Two-pair can be a strong poker hand. But there are several different types of two pairs, not all of which are equal. In this article, you’ll learn everything there is to know about this particular holding. We’ll discuss the definition, the relative hand strengths, and the most effective strategies for playing two pairs.
Playing a Two-Pair Hand – The Basics
Before we proceed any further, let’s make sure we fully understand what two-pair means. The definition is fairly clear from the name, but like all poker hands, you must use five cards. The spare fifth card is called the kicker.
Let’s say your hand is A(Spade)-A(Diamond)-Q(Club)-Q(Diamond)-J(Spade). In this case, you have two pairs, namely Aces and Queens, with a Jack kicker.
Which Two-Pair Is Better?
If two players both have two pairs, you take the highest-ranking pair to break the tie. So if Player A has Kings and Fours against the Jacks and Tens of Player B, it’s the Kings that will come out on top.
If both players have an equally high pair, you then use the second pair to break the tie. So Jacks and Fives beats Jacks and Threes, for example. Finally, if the two pairs are the same, then the kicker plays. Naturally, if the hands are identical down to the kicker, then it would result in a split pot.
- In a game of Texas Hold’em, where all of the five community cards have been dealt, there’s a 23.50% chance you’ll end up with two pairs.
- There are 858 ways to make two pairs, with 123,552 combinations if you consider specific suits.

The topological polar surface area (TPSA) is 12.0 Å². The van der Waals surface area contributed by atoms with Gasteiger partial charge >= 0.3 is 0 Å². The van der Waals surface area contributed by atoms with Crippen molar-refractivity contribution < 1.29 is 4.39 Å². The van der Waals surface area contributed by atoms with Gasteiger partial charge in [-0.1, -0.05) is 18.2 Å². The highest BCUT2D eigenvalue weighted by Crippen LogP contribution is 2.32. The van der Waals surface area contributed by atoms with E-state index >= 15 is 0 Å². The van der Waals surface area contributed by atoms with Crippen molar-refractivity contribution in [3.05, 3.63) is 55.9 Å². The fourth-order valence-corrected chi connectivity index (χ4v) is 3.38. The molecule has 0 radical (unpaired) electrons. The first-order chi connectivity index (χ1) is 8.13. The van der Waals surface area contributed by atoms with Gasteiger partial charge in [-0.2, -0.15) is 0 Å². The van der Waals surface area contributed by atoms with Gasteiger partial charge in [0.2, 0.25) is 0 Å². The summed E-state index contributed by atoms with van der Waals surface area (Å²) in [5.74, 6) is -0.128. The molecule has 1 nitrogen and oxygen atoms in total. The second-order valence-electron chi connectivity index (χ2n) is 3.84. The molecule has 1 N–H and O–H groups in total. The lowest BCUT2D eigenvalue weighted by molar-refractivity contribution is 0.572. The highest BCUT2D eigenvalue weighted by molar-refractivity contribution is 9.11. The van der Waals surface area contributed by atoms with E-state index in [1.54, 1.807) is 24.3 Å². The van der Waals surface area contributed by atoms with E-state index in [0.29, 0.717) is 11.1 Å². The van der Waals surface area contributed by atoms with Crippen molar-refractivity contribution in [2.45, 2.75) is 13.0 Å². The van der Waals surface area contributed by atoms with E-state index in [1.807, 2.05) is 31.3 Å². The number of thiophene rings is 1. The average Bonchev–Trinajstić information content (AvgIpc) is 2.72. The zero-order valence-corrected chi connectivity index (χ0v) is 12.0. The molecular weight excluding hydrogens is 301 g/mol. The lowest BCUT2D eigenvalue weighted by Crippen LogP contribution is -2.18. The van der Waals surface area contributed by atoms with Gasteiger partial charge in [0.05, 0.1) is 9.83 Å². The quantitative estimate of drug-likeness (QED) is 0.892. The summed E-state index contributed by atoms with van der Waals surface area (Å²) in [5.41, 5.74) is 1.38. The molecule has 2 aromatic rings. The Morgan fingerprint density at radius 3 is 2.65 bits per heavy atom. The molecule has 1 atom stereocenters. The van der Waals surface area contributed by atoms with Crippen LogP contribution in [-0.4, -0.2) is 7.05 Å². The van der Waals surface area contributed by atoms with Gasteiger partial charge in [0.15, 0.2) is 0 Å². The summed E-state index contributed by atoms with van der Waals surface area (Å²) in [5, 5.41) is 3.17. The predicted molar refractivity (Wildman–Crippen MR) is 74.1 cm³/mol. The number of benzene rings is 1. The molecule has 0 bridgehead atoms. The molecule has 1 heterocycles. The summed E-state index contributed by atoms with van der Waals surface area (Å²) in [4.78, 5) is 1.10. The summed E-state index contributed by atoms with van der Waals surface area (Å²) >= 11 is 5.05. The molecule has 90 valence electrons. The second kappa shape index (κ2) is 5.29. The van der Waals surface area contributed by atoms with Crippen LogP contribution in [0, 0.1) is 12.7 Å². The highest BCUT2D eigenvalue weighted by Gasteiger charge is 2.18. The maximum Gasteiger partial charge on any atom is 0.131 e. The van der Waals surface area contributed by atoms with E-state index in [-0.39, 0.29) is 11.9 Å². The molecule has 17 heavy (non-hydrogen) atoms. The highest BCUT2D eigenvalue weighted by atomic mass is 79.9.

- If you randomly draw any five cards from a standard 52-card deck, there’s a 4.75% chance of making a two-pair hand. That’s around 20-to-1 against.
How Strong is a Two-Pair Hand?
Okay, that’s the basics out of the way. Let’s now talk about this hand in a little more detail.
A two-pair hand is the third weakest hand in the game, only beating one pair and high card hands. But that’s not to say it’s not good. The problem is there are different types of two pairs.
Flopping Bottom Two
Let’s say you face a pre-flop raise in the Big Blind and make the call with 7-6(Spades). A flop of A(Diamond)-7(Club)-6(Heart) appears. You’ve made the bottom two-pair hand, which is great, especially since there’s a good chance your opponent has a valuable A-X type holding.
The trouble with this hand is that it’s vulnerable. If your opponent has an A-Q type holding, they aren’t going away. And they still have two more cards with which to hit another Queen or Ace. Further, whatever appears on the turn could also appear again on the river, giving your opponent a higher two-pair hand.
Flopping the Top Two-Pair Hand
Unlike the bottom two-pair hand, a top two-pair hand is much stronger, so there is much less cause for concern. But again, it’s all relative. Take a look at the following examples.
Let’s say you hold K-9(Spades) and the flop comes K(Heart)-9(Diamond)-3(Club). Not much is beating you here; there’s no real danger from straights or flushes. You’re only losing to a set, which seems quite unlikely.
However, compare that to a different top two-pair holding. Imagine you have J-T(Spades) and the flop is J-T-8(Hearts). You still have the top two-pair hand, but it feels much weaker, with a potential flush already out there. Not to mention straight draws everywhere you look. Of course, the set still remains a possibility too.